- What's the emergency response plan for this pipeline? I'm told it's at 1000psi, unscented, and has a blast radius of 700 feet. That's a 1400' diameter. And that's just the pipe rupturing from pressure. After that, there's the fact that the gas will ignite as soon as it finds an ignition source. The gas will expand 1000 times it volume as it converts from liquid to gas once it's freed.
- This pipeline is going through the coastal range at a depth of approximately 3 feet in places. What happens in a landslide/mudslide? Is it going to handle that kind of external pressure? The land is also seismically active.
- Is this pipeline going to be compatible with the logging activities that go on in these rural areas?
- What is the terrorist threat? And casual mischief? Will the pipeline survive being struck by a stray bullet from hunters or someone just blowing off steam taking pot-shots at something?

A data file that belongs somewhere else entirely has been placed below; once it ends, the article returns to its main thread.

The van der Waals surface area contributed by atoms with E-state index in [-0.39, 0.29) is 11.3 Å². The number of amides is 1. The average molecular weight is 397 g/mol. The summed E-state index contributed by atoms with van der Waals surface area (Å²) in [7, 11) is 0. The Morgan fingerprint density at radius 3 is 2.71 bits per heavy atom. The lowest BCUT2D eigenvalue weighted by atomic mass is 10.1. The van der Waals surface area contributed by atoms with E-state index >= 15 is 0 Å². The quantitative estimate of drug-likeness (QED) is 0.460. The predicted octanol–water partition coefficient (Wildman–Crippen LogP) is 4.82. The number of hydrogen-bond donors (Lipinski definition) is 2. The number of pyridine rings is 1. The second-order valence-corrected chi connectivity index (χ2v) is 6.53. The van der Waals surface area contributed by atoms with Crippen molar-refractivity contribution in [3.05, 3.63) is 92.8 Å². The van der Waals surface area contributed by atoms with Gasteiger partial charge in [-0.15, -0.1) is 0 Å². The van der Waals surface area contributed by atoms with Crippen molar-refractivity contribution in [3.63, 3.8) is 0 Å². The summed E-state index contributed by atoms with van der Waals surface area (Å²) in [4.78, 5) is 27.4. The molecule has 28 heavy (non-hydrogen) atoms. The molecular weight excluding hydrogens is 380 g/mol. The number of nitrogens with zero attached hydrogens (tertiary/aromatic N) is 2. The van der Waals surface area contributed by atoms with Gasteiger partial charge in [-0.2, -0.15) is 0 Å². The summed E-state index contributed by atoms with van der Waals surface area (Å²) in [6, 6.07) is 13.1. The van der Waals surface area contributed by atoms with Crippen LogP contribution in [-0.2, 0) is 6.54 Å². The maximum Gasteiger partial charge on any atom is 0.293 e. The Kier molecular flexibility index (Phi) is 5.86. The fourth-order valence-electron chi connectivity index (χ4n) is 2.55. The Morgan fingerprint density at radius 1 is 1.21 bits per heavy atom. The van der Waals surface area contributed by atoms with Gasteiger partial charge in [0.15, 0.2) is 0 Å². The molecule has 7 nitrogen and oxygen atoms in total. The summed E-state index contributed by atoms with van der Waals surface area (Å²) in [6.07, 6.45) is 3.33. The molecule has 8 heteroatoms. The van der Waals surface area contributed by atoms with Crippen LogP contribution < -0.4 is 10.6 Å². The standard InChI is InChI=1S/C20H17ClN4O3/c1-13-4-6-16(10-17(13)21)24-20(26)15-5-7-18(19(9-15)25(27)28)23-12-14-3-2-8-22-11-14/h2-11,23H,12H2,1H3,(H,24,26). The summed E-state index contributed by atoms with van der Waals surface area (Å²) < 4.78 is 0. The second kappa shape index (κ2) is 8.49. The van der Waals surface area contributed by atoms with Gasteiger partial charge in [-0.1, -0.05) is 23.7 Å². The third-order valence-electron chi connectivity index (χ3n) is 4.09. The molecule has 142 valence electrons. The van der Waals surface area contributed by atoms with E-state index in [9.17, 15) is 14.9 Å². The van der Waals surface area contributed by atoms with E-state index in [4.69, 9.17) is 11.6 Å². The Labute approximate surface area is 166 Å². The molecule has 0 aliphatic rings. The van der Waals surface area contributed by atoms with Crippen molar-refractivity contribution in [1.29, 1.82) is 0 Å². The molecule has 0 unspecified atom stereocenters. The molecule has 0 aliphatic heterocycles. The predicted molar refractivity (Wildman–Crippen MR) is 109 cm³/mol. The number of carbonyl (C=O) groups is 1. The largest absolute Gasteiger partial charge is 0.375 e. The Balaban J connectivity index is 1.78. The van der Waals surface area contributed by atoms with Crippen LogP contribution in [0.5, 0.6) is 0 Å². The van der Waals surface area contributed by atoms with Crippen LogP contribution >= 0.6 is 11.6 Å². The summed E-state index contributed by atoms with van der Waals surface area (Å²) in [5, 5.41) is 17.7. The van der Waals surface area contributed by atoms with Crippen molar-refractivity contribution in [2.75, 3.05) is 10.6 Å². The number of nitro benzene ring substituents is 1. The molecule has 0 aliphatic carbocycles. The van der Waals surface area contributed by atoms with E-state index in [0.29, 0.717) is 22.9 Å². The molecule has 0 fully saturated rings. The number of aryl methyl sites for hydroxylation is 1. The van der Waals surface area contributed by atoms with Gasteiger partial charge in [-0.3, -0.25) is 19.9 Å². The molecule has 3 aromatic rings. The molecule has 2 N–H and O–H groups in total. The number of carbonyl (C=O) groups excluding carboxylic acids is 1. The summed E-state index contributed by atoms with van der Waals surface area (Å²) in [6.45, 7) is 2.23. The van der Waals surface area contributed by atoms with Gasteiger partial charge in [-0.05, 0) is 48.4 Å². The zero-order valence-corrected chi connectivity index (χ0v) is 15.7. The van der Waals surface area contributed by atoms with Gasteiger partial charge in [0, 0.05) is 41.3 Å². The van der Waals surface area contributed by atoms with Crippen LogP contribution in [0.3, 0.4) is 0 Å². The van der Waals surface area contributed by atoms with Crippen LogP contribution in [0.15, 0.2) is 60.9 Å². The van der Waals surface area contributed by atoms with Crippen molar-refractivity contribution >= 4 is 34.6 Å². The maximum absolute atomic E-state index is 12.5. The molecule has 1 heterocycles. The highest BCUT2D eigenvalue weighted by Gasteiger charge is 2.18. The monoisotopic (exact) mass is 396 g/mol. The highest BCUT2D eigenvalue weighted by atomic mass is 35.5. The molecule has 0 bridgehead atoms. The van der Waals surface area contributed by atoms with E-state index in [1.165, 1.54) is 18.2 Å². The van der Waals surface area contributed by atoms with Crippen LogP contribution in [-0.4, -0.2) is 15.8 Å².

So what are the potential impacts on property values attendant with the introduction of LNG facilities? What do we know about the people who will be administering these facilities? Remember -- we live in the state whose people decided that the government had to pay when its actions reduced someone's property values. Should we not have the same stipulation for a private company?
Here is an issue that seems to have united the opposing sides of the Measure 49 campaign.
1000 Friends of Oregon and Oregonians in Action both oppose Liquefied Natural Gas in Oregon. (reference: Forest Grove News Times, http://www.fgnewstimes.com/news/story.php?story_id=119567596811253900)